It’s come to my attention that it’s almost four years since I wrote my one of my first Pro Tools Expert articles - Five Reasons I Use A Windows PC For Pro Tools. This also coincides with it now being six years since I set up 8dB Sound and made the decision to base it mainly around Windows technology. Looking back at my article, I’m not struck by how much has changed, but more by how much has stayed exactly the same. In this article, I’m going to take a look back at my original reasons and see how they stack up now.
Back then I said:
“For the most part, once you’re in Pro Tools, there’s little or no difference in the user experience. The only thing you might notice is that the CMD (Windows Key) and ALT keys are the other way round on a Windows UK keyboard, as are the quote marks and the @ symbol. One easy fix is to use an Apple Keyboard, and switch your keyboard settings to US layout.”
I completely stand by this, but now I would say not to bother swapping your keyboard for an Apple model - the excellent Editors Keys range can really help with the transition.
“Yes, the “Blue Screen of Death” is scary, with all its hexadecimal and technical terms, but to the trained eye, and with the help of the app “BlueScreenViewer”, it generally gleans more information than the “grey multilingual screen of doom” or indeed the “bombs” you used to get on Macs. In Windows 8.1, the BSOD has been replaced with a less informative but friendlier screen. Hopefully if you get your hardware and software install right, then you shouldn’t be seeing the BSOD. Since upgrading my hardware due to a steadily worsening motherboard issue, I have not seen the BSOD once.”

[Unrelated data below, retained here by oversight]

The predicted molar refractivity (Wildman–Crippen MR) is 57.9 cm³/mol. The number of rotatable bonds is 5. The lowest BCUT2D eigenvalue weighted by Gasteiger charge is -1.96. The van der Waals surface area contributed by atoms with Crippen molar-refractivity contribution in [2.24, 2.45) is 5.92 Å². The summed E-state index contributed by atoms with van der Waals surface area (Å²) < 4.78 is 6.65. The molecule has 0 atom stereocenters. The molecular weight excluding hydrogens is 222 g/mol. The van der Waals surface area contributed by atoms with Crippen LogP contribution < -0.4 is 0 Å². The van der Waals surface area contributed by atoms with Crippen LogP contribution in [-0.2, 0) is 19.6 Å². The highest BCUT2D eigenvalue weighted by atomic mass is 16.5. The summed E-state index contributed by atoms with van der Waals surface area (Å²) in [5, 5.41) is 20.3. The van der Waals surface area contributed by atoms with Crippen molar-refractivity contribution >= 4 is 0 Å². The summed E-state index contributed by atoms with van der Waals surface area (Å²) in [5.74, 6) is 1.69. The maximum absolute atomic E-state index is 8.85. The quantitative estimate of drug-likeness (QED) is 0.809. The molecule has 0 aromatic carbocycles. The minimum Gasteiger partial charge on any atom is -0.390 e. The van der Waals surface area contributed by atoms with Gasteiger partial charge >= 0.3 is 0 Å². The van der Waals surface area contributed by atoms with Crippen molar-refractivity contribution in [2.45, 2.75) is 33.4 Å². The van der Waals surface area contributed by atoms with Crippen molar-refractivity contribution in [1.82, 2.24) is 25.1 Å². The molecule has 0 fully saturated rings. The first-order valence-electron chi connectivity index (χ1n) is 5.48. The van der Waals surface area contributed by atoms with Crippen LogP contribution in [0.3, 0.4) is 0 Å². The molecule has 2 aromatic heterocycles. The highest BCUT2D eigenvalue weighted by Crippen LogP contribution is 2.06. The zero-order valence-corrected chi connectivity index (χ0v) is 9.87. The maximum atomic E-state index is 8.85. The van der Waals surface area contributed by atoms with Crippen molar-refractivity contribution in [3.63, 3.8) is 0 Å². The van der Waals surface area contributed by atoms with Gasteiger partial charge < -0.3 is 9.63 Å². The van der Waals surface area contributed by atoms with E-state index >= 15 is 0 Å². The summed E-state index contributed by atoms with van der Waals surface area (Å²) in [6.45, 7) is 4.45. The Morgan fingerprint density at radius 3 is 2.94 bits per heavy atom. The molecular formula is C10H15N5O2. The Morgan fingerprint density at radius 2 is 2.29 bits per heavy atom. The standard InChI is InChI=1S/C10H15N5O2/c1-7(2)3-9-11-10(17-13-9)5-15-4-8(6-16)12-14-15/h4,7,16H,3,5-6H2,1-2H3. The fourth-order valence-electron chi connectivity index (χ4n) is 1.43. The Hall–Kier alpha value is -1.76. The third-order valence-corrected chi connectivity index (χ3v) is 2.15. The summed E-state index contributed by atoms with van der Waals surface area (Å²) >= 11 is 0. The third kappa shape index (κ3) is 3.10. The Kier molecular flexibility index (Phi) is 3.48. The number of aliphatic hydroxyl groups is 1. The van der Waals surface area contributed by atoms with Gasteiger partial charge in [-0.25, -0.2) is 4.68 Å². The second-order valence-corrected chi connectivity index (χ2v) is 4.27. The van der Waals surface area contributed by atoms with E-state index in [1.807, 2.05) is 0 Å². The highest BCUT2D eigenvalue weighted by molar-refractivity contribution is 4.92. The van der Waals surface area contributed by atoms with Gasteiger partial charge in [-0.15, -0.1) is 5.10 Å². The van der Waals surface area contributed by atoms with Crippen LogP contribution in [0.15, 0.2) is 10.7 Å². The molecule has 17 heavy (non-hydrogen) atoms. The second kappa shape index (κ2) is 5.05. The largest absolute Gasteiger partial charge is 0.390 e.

Four years on and Windows 10 is now with us. The plug’n’play support is vastly improved and as my server build article demonstrated, a clean Windows install is now a swift and painless operation, and none of my pro-audio software has been dramatically affected by Windows updates. It’s still very rare to get BSOD lockouts. If it does happen, nowadays it can include a QR-code that you can scan with your phone to get more information about what fault has caused the issue.
“In Pro Tools 12, Avid have opened up your choice of audio interfaces even more, with WASAPI support. However there is currently a bug that prevents video working properly when using WASAPI. Up until this, Windows users have been restricted to using ASIO interfaces or running Asio4All.”
Unfortunately, WASAPI support with video is still not working and there aren’t any signs of it being fixed yet. ASIO is still the best way to connect audio interfaces to your Windows Pro Tools system.
One major change in my rig since then is that I have replaced my MOTU audio interface with an RME FireFace802. RME have some of the best most reliable drivers out there and using just the USB2 connection, the RME has performed incredibly, with low latency and rock solid stability. This is why it’s important not to sling the blame at Windows first, if you do get issues.